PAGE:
Do you have William and Kate fever?
The condition has already afflicted tens of millions around the world. Come April 29, when England's Prince William marries his fiancé, Kate Middleton, millions more are expected to succumb to its grip.
Why are so many people drawn to a fairy-tale celebration that has nothing to do with them? Is it the rare jewels, the fancy hats or the horse-drawn carriages? Could it be the peals of bells ringing from church towers or the endless sea of Union Jack flags billowing in the breeze? Maybe it's the gallantry of generations of gentry gathering around a happy couple on their wedding day.
Whatever it is, you have to admire the British and their customs. This goes whether you support the monarchy or believe it to be a sideshow that has outlived its usefulness. For all its faults -- the divorces, extravagances, elitism, etc. -- the House of Windsor understands the power of tradition. Come next week, it will be on full display for the world to see.
Expect a celebration like no other: There will be royal guests from other lands including Sultan of Brunei and the King of Jordan, and celebrities such as sirs Mick Jagger and Elton John. In addition to the famous guests, expect to see royal tiaras, beautiful processions and plenty of singing from choirs. None of this, of course, could have happened without the blessing of the Queen, whose permission Prince William had to seek in advance of asking for Kate's hand.
Next week will be a showcase of joyous, solemn and even whimsical traditions. The coach that will transport the couple after the ceremony to Buckingham Palace will be the same 1902 State Landau carriage that carried Princess Diana and Prince Charles to Buckingham Palace in 1981, for example. Likewise, the seating arrangement at the ceremony will follow the same protocol that it has for generations: Royals on the right, commoners on the left. And yes, all of the female guests will be expected to wear hats -- some, no doubt, festooned with feathers.
Tradition, the Brits believe, binds a people by reminding them of the achievements of their predecessors -- and the sacrifices that were required to attain them. It's why people from all countries erect statues, hang plaques and rename highways in their communities to honor those who have gone before. When next's week ceremony is complete, Kate will not throw her flower bouquet to a throng of wedding guests but lay it at the Tomb of the Unknown Warrior instead, just as the Queen Mum did when she married in 1923.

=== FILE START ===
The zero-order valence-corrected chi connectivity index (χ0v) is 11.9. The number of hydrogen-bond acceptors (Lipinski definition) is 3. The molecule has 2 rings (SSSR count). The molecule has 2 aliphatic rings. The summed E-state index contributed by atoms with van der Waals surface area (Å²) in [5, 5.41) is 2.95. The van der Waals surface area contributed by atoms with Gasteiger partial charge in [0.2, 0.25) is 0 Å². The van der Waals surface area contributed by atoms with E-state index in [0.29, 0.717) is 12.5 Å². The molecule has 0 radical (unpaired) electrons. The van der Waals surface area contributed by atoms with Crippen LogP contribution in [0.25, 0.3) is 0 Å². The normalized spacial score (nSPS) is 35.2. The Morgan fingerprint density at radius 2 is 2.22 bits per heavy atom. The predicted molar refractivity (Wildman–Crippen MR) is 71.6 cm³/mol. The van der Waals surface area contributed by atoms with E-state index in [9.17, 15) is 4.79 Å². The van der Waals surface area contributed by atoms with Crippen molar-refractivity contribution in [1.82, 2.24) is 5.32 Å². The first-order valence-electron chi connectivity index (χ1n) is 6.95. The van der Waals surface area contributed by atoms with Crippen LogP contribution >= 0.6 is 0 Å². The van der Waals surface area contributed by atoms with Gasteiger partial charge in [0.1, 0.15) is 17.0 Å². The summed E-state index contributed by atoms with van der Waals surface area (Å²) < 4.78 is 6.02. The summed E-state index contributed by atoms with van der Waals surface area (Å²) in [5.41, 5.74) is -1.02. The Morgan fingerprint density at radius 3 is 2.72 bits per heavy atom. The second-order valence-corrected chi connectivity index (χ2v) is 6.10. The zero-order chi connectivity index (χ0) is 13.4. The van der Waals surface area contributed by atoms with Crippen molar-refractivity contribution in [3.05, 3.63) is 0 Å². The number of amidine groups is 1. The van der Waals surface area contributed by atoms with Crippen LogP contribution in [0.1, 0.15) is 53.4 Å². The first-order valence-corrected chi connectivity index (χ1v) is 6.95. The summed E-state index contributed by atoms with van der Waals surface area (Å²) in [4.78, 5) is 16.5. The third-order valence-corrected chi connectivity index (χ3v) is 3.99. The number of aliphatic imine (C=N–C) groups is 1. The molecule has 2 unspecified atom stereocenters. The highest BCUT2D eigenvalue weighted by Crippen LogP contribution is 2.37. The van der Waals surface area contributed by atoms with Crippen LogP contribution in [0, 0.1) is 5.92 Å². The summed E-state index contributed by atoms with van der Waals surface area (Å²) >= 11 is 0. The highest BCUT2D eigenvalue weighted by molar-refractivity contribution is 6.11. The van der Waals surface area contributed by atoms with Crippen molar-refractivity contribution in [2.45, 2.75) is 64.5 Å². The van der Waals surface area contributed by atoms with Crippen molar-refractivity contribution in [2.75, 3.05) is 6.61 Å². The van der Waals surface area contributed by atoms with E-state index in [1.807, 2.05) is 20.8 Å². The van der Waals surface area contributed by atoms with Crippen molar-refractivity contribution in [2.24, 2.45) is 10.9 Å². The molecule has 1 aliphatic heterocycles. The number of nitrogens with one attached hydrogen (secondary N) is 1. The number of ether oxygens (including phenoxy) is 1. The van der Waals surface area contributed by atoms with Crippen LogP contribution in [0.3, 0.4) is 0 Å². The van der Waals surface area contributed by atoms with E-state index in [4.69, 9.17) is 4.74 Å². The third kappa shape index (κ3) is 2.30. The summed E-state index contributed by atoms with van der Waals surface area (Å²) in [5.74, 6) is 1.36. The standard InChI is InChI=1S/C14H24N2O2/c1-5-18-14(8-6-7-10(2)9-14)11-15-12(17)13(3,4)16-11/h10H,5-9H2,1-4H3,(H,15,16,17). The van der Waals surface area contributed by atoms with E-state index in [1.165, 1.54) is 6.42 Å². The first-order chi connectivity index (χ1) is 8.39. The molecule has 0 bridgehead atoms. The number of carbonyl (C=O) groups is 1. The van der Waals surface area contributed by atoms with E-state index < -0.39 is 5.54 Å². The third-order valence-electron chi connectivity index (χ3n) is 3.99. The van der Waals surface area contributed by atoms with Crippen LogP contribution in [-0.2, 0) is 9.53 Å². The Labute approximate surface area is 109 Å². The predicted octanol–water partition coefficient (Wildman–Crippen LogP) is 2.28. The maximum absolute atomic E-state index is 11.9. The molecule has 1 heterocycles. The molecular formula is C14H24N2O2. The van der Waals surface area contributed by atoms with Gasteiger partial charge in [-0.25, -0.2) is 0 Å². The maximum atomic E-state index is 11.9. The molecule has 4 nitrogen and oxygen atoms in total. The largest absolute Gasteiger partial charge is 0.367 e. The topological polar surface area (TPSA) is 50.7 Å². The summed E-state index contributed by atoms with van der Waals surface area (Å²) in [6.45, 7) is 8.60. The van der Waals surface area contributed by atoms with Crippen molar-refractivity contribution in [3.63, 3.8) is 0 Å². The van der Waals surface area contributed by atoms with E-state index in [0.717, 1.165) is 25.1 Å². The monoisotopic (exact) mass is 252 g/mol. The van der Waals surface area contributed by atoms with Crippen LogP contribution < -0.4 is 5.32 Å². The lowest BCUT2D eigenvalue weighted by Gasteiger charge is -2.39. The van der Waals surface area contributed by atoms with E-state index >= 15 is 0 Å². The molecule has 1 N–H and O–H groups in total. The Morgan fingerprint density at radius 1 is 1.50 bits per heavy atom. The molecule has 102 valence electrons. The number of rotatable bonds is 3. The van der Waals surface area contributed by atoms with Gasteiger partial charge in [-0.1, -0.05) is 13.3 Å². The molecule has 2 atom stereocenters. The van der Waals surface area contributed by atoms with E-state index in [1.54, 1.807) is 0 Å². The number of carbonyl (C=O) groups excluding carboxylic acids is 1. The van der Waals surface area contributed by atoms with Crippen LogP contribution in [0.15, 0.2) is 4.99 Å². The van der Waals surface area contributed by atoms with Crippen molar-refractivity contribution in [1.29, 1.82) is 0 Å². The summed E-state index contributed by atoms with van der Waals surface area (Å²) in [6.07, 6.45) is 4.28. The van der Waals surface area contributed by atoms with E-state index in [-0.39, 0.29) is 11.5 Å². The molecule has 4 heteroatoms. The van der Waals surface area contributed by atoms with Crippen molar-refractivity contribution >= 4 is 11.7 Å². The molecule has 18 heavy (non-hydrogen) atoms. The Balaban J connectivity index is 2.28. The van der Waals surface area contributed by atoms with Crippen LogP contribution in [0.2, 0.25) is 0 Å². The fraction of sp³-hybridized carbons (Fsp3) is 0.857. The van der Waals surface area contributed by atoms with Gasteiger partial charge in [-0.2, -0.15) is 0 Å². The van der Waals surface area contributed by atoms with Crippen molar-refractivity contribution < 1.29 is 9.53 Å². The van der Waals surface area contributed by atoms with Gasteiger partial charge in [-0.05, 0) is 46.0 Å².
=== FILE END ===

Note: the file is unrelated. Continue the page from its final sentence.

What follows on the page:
Being steeped in tradition doesn't mean being anchored to anachronisms, however. And this couple is breaking the mold in several ways while still remaining "traditional." Unlike previous royal brides, Middleton is a commoner. She's also the first royal bride to have a college degree, and the first in a long while to be older than her prince.
Another thing different about these two? They are a true couple in the modern sense. They have been together off-and-on for the better part of a decade, through break-ups and reconciliations like everyday people who don't live a fairy-tale life.
For these and other reasons, the couple is likely to live in a style and manner that is more befitting of two people devoted to service than to luxury. What actually happens remains to be seen. But give the duo their due, at least for now. When they marry, there will be no gifts, no traditional sit-down dinner and no endless train of silk for Kate. She is establishing her own identity, and helping to shape that of her prince, too.
Holding fast to traditions while simultaneously breaking the mold might seem like a contradiction, but it's not. In this case, doing both is a prudent course of action that could actually save the royal family from itself. At a time when some are calling for an end to the monarchy, William and Kate present a perfect blend of old and new. Their nod to tradition appeals to older Britons who fondly remember the role the monarchy played during and after World War II, while their embrace of simpler ways and modern ideals is winning younger fans who have been put off by the excesses that have damaged the family's prestige.
Can revering traditions while setting new standards help others? Absolutely. This goes for those in business, politics and academia. Standards and traditions remind us of our legacy. They teach us to be more respectful and thoughtful than we otherwise might be. But they need not shackle us. Instead of dictating our actions, they should inspire them. The best traditions? They are the ones that live and breathe, providing us the benefit of history and the gift of tomorrow.
Here's to the happy couple. Long live their love as they honor the old and define the new.
Inder Sidhu is the Senior Vice President of Strategy & Planning for Worldwide Operations at Cisco, and the author of Doing Both: Capturing Today's Profits and Driving Tomorrow's Growth. Author proceeds from sales of Doing Both go to charity. Follow Inder on Twitter at @indersidhu.